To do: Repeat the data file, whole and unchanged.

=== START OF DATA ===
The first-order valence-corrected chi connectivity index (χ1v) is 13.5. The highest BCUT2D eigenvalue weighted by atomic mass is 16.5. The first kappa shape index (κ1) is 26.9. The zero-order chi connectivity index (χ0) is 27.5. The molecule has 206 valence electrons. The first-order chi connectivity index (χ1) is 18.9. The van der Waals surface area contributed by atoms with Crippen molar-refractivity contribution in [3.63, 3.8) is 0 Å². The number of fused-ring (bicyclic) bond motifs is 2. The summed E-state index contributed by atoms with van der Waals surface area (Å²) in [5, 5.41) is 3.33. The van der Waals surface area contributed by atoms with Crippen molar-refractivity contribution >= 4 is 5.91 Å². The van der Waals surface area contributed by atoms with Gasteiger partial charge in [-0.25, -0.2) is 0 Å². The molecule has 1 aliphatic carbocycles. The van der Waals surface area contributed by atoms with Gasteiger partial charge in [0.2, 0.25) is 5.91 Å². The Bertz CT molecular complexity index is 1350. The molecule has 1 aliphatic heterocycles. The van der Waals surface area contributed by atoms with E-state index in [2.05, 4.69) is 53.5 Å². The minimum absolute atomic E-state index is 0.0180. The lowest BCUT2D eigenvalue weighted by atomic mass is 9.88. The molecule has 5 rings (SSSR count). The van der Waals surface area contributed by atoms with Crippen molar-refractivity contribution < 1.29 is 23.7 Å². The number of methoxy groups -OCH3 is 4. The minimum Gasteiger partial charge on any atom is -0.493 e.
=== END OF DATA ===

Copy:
The first-order valence-corrected chi connectivity index (χ1v) is 13.5. The highest BCUT2D eigenvalue weighted by atomic mass is 16.5. The first kappa shape index (κ1) is 26.9. The zero-order chi connectivity index (χ0) is 27.5. The molecule has 206 valence electrons. The first-order chi connectivity index (χ1) is 18.9. The van der Waals surface area contributed by atoms with Crippen molar-refractivity contribution in [3.63, 3.8) is 0 Å². The number of fused-ring (bicyclic) bond motifs is 2. The summed E-state index contributed by atoms with van der Waals surface area (Å²) in [5, 5.41) is 3.33. The van der Waals surface area contributed by atoms with Crippen molar-refractivity contribution >= 4 is 5.91 Å². The van der Waals surface area contributed by atoms with Gasteiger partial charge in [-0.25, -0.2) is 0 Å². The molecule has 1 aliphatic carbocycles. The van der Waals surface area contributed by atoms with Gasteiger partial charge in [0.2, 0.25) is 5.91 Å². The Bertz CT molecular complexity index is 1350. The molecule has 1 aliphatic heterocycles. The van der Waals surface area contributed by atoms with E-state index in [2.05, 4.69) is 53.5 Å². The minimum absolute atomic E-state index is 0.0180. The lowest BCUT2D eigenvalue weighted by atomic mass is 9.88. The molecule has 5 rings (SSSR count). The van der Waals surface area contributed by atoms with Crippen molar-refractivity contribution < 1.29 is 23.7 Å². The number of methoxy groups -OCH3 is 4. The minimum Gasteiger partial charge on any atom is -0.493 e.